Can AI become a tool to promote equality and fairness?

By Angela, October 24, 2017

“Technological innovation should give us hope, not despair.”

Those words were a key part of the G7’s first-ever Innovation7, which was held last month in Turin, Italy. The Innovation7, or I-7, is a gathering of industry representatives from the G7 countries to help bridge industry and government. The theme of this summit was on making the digital economy inclusive, open and secure and making technological advancement a source of well-being for all of mankind.

It was an absolute honour to be selected by the Canadian government as one of five delegates to represent my home country. And so, I set off for Turin to participate and advise on one of this year’s core themes: AI.

We in the tech world and private sector are quick to embrace new technologies. Yet it’s a whole different pace of adoption in government. Governments first seek input from experts to inform their policy making. And, part of the I-7’s mission is to educate policy makers on the possibilities and limitations of technology, while instilling confidence in their citizens and meeting their expectations of both the government and technology.

This summit had three parallel sessions on AI, Big Data, and Future of Work, to address three big questions, respectively:

  • AI: how can AI help governments make better decisions and deliver policies and services more effectively?
  • Big Data: from regulation to active management. How can a more proactive approach to Big Data lead to smarter countries?
  • The future of work (and the changing nature of society): How can innovation help deal with upcoming social and demographic changes

For anyone who is curious to learn more about the I-7, you can find our work and output here.

During the AI sessions, I collaborated with delegates from other G7 nations on what AI can do for government. We started with the collective belief that AI can be a foundational engine for governments by 1) making governments and government services more accessible via modern, ubiquitous and personalized interfaces; and 2) making processes more efficient and accountable through automation.

The potential for AI in government is vast: think about how chatbots can lead to better services for citizens, or how AI can improve traffic management and emergency responses.  

From there, we came up with actionable items related to the government-citizen interface, fairness and equality, efficiency and accountability, and customization.

I dug deeper into “equality and fairness” as this is something I’m particularly passionate about. This isn’t about AI’s ability to be fair or discriminate. Instead, I focused on how government should invest in AI as a tool to promote equality and fairness regardless of socioeconomic class, specifically to:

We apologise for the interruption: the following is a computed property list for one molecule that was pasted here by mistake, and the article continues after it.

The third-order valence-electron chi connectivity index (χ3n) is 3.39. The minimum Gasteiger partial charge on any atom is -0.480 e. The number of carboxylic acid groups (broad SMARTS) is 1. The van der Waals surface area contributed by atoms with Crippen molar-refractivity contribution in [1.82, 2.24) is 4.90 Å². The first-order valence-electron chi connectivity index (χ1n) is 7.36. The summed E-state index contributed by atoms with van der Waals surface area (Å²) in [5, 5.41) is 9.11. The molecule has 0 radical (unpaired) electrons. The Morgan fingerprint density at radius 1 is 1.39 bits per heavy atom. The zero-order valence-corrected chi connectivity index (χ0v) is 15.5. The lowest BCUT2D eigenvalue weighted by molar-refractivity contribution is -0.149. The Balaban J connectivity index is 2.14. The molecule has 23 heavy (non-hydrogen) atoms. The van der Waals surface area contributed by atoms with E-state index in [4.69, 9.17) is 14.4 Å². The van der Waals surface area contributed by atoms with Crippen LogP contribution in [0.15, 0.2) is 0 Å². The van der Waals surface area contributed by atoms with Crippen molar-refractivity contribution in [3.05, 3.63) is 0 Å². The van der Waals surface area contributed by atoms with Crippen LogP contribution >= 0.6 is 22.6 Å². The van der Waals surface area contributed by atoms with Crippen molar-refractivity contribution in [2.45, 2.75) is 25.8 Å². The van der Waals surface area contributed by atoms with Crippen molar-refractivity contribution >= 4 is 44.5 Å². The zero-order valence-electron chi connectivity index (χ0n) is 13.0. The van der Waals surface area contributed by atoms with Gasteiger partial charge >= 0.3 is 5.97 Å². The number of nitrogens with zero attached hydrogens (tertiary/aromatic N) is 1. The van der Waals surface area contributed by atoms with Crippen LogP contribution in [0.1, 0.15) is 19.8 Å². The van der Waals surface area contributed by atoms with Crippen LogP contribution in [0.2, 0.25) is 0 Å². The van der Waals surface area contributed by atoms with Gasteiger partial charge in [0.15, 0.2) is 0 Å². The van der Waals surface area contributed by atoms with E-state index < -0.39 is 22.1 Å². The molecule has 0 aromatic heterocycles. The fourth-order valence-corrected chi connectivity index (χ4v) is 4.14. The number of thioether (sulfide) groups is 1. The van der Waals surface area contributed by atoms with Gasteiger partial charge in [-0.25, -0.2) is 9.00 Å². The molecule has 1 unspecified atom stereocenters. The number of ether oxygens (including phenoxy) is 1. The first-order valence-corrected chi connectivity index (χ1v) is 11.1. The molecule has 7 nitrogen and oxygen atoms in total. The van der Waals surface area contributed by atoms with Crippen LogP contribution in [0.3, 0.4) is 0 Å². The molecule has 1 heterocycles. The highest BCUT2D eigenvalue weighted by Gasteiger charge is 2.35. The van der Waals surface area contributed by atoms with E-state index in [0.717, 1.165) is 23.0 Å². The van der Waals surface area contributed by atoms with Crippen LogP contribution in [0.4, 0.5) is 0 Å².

• Reduce the cost of access to healthcare by optimizing the allocation of medical resources and augmenting clinical knowledge
  • Provide citizens with 24/7 access to government and public services
  • Offer equal access to education and professional development opportunities
  • Improve the reach and efficacy of the social welfare system

I’m happy to go into greater detail on any of the above if anyone would like to discuss it further.

This experience was my first in policy, and it made me think more deeply about my contribution to the world, as well as technology’s role (and responsibility) to tackle social challenges and give every human more opportunity.

As history has shown, technology has the power to transform the world. AI has the potential to radically increase access to key services and basic human rights: healthcare, education/knowledge, infrastructure, safety, science and research, etc.

It is my hope that increased access can lead to more opportunity for all of humankind. When people don’t have to worry as much about finding access to basic needs like healthcare, they are able to put so much more focus on creation and their contributions to society. It’s similar in concept to the Basic Income theory, except I believe in providing access to basic services (rather than a minimum stipend) as a means to collective economic growth.

AI can provide the technological foundation to make this happen, but, as the I-7 Chair Summary concludes, it’s up to experts and leaders across industry and government to ensure that people are at the heart of any technological advancement.